Reverse pushups resemble standard pushups, except the exercise is performed on your back, with your arms behind you, instead of in front of your body. Reverse pushups are useful because they work different muscles than standard pushups, focusing on your back, triceps and leg muscles.
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Begin on your back with your knees bent and your arms bent, with both hands beside your head. Place your palms flat on the mat, with your fingers pointing toward your feet. Lift your body off the mat, using your arms and legs. Raise your body until your back is arched above the mat and your arms are straight. Your legs are slightly bent. Then slowly lower yourself back onto the mat.
Working the Triceps Muscles
Reverse pushups heavily work the triceps muscles, which are located on the back of the arm. The motion of reverse pushups works the triceps in a similar manner as triceps dips, but the range of motion is slightly different. The triceps muscles are active throughout the movement, starting on the downward phase by supporting your body weight and then helping to push your body up during the up phase of the exercise.
Increasing Shoulder Strength
Reverse pushups increase strength and improve flexibility in the shoulders. The shoulder joint and muscles play an important part throughout the exercise, as they support the body on the way down and help to push you back up. In addition, the shoulders are active and flexed in the top position where you are supporting your body weight.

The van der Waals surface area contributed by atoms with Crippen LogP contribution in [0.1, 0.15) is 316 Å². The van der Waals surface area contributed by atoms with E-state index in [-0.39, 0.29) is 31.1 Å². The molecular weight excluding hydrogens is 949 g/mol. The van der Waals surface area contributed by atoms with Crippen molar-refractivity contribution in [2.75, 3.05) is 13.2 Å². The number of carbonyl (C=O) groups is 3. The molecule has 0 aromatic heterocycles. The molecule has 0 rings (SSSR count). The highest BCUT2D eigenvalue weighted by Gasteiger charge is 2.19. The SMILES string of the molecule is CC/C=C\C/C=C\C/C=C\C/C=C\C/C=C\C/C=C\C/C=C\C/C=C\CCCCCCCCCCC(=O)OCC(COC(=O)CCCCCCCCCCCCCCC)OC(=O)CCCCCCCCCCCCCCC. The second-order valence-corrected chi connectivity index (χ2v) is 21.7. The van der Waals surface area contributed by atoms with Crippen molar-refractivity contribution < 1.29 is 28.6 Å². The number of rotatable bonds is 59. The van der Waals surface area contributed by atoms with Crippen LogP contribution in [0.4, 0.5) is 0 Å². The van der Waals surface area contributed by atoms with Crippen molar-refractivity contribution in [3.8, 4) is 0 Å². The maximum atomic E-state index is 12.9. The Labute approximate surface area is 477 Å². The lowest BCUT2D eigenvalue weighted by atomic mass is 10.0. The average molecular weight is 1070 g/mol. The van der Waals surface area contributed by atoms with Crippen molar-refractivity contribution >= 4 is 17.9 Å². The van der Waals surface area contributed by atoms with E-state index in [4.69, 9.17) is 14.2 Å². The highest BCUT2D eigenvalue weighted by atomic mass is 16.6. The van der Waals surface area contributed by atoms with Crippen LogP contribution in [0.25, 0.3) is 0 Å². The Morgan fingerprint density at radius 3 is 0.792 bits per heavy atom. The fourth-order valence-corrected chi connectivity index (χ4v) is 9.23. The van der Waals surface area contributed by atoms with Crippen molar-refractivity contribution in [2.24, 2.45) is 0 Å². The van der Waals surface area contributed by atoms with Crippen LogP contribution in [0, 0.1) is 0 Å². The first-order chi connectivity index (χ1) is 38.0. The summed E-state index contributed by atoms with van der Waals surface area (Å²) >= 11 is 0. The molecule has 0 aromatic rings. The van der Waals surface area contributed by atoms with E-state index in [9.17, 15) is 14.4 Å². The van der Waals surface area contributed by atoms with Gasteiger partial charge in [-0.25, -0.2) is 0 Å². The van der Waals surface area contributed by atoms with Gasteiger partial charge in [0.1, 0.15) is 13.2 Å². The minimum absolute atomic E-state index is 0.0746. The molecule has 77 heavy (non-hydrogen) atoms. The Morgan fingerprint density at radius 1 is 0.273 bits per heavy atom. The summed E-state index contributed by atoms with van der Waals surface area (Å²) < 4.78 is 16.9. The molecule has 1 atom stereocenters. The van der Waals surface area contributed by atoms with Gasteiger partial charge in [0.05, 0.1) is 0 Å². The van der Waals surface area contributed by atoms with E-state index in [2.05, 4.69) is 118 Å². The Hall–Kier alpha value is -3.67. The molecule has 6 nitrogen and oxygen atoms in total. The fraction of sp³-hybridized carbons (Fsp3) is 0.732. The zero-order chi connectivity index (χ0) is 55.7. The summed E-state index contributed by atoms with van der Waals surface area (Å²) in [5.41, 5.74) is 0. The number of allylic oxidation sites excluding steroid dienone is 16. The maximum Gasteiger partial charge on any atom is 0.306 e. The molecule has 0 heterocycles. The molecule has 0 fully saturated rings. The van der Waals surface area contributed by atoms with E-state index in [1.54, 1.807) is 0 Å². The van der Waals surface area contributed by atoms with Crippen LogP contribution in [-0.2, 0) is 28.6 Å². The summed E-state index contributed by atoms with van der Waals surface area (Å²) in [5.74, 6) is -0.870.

Working Your Back Muscles
The reverse pushup works the entire back, including the upper and lower back muscles. Standard pushups and many exercises work the upper back -- including the reverse pushup -- during the up phase. However, many exercises fail to work the lower back muscles, which are active during the top, or peak phase of the reverse pushup. Reverse pushups improve flexibility in the spine and back, which is often hard to accomplish during workouts or stretching.
A Better Abdominal Workout
The abdominal muscles receive a better workout with reverse pushups than they do during most exercises. Your abs support the muscles that help to balance the body throughout the reverse pushup exercise, which is normal for the abs in many exercises. However, at the peak position in the reverse pushup, the abdominal muscles are flexed and stretched, which is similar to a reverse crunch action.